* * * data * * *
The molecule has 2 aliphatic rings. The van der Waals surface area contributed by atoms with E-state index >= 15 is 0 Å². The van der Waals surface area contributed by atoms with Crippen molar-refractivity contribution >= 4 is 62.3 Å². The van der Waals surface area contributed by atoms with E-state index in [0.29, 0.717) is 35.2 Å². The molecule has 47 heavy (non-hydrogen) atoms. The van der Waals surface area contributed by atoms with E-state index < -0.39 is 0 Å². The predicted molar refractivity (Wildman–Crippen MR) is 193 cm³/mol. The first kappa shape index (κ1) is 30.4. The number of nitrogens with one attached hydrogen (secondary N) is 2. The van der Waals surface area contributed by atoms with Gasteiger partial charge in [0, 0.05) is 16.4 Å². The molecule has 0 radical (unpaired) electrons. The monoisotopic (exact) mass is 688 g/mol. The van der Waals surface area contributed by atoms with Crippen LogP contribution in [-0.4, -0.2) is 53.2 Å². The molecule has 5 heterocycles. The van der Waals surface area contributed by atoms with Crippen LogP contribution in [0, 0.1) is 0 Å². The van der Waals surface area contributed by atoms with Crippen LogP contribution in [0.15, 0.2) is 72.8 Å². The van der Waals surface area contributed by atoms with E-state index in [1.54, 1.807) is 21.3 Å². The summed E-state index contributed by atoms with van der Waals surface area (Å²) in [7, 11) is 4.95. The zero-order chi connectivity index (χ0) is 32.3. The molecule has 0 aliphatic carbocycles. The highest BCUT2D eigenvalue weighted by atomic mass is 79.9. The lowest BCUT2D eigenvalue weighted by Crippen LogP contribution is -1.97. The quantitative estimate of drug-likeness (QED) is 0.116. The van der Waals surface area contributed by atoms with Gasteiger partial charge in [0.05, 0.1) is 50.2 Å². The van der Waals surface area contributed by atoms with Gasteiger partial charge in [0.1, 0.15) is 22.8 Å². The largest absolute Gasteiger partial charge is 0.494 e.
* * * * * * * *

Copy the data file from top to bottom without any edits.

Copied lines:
The molecule has 2 aliphatic rings. The van der Waals surface area contributed by atoms with E-state index >= 15 is 0 Å². The van der Waals surface area contributed by atoms with Crippen molar-refractivity contribution >= 4 is 62.3 Å². The van der Waals surface area contributed by atoms with E-state index in [0.29, 0.717) is 35.2 Å². The molecule has 47 heavy (non-hydrogen) atoms. The van der Waals surface area contributed by atoms with E-state index < -0.39 is 0 Å². The predicted molar refractivity (Wildman–Crippen MR) is 193 cm³/mol. The first kappa shape index (κ1) is 30.4. The number of nitrogens with one attached hydrogen (secondary N) is 2. The van der Waals surface area contributed by atoms with Gasteiger partial charge in [0, 0.05) is 16.4 Å². The molecule has 0 radical (unpaired) electrons. The monoisotopic (exact) mass is 688 g/mol. The van der Waals surface area contributed by atoms with Crippen LogP contribution in [-0.4, -0.2) is 53.2 Å². The molecule has 5 heterocycles. The van der Waals surface area contributed by atoms with Crippen LogP contribution in [0, 0.1) is 0 Å². The van der Waals surface area contributed by atoms with Crippen LogP contribution in [0.15, 0.2) is 72.8 Å². The van der Waals surface area contributed by atoms with E-state index in [1.54, 1.807) is 21.3 Å². The summed E-state index contributed by atoms with van der Waals surface area (Å²) in [7, 11) is 4.95. The zero-order chi connectivity index (χ0) is 32.3. The molecule has 0 aliphatic carbocycles. The highest BCUT2D eigenvalue weighted by atomic mass is 79.9. The lowest BCUT2D eigenvalue weighted by Crippen LogP contribution is -1.97. The quantitative estimate of drug-likeness (QED) is 0.116. The van der Waals surface area contributed by atoms with Gasteiger partial charge in [0.05, 0.1) is 50.2 Å². The van der Waals surface area contributed by atoms with Gasteiger partial charge in [0.1, 0.15) is 22.8 Å². The largest absolute Gasteiger partial charge is 0.494 e.